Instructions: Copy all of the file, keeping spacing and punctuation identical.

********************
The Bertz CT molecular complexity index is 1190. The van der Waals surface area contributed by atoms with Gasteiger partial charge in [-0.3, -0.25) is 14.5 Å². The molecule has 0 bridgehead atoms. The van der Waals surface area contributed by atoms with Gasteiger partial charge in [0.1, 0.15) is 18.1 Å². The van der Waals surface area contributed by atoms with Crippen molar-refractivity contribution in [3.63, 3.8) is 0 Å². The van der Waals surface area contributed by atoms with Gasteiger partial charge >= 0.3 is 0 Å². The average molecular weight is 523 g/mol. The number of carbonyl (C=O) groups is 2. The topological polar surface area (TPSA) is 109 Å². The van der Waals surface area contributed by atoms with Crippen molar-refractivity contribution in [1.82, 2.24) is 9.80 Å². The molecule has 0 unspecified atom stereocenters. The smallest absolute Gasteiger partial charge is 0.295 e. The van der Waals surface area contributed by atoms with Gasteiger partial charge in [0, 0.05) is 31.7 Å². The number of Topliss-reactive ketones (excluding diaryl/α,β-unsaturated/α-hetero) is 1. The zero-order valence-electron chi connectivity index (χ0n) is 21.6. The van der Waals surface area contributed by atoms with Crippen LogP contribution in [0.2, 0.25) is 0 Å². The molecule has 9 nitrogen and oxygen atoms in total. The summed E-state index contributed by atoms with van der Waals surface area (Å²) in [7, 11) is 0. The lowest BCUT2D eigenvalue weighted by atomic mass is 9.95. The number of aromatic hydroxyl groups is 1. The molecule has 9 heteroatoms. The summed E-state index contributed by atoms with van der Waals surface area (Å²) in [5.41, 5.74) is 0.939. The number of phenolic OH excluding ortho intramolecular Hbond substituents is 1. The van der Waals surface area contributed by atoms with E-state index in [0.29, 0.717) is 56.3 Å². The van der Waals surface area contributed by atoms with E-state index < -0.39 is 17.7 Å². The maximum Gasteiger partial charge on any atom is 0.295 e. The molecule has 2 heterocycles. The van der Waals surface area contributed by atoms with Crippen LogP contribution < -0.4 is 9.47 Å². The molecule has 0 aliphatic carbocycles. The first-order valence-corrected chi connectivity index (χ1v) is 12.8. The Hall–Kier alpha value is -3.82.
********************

The Bertz CT molecular complexity index is 1190. The van der Waals surface area contributed by atoms with Gasteiger partial charge in [-0.3, -0.25) is 14.5 Å². The molecule has 0 bridgehead atoms. The van der Waals surface area contributed by atoms with Gasteiger partial charge in [0.1, 0.15) is 18.1 Å². The van der Waals surface area contributed by atoms with Crippen molar-refractivity contribution in [3.63, 3.8) is 0 Å². The van der Waals surface area contributed by atoms with Gasteiger partial charge >= 0.3 is 0 Å². The average molecular weight is 523 g/mol. The number of carbonyl (C=O) groups is 2. The topological polar surface area (TPSA) is 109 Å². The van der Waals surface area contributed by atoms with Crippen molar-refractivity contribution in [1.82, 2.24) is 9.80 Å². The molecule has 0 unspecified atom stereocenters. The smallest absolute Gasteiger partial charge is 0.295 e. The van der Waals surface area contributed by atoms with Gasteiger partial charge in [0, 0.05) is 31.7 Å². The number of Topliss-reactive ketones (excluding diaryl/α,β-unsaturated/α-hetero) is 1. The zero-order valence-electron chi connectivity index (χ0n) is 21.6. The van der Waals surface area contributed by atoms with Crippen LogP contribution in [0.2, 0.25) is 0 Å². The molecule has 9 nitrogen and oxygen atoms in total. The summed E-state index contributed by atoms with van der Waals surface area (Å²) in [7, 11) is 0. The lowest BCUT2D eigenvalue weighted by atomic mass is 9.95. The number of aromatic hydroxyl groups is 1. The molecule has 9 heteroatoms. The summed E-state index contributed by atoms with van der Waals surface area (Å²) in [5.41, 5.74) is 0.939. The number of phenolic OH excluding ortho intramolecular Hbond substituents is 1. The van der Waals surface area contributed by atoms with E-state index in [0.29, 0.717) is 56.3 Å². The van der Waals surface area contributed by atoms with E-state index < -0.39 is 17.7 Å². The maximum Gasteiger partial charge on any atom is 0.295 e. The molecule has 2 heterocycles. The van der Waals surface area contributed by atoms with Crippen LogP contribution < -0.4 is 9.47 Å². The molecule has 0 aliphatic carbocycles. The first-order valence-corrected chi connectivity index (χ1v) is 12.8. The Hall–Kier alpha value is -3.82.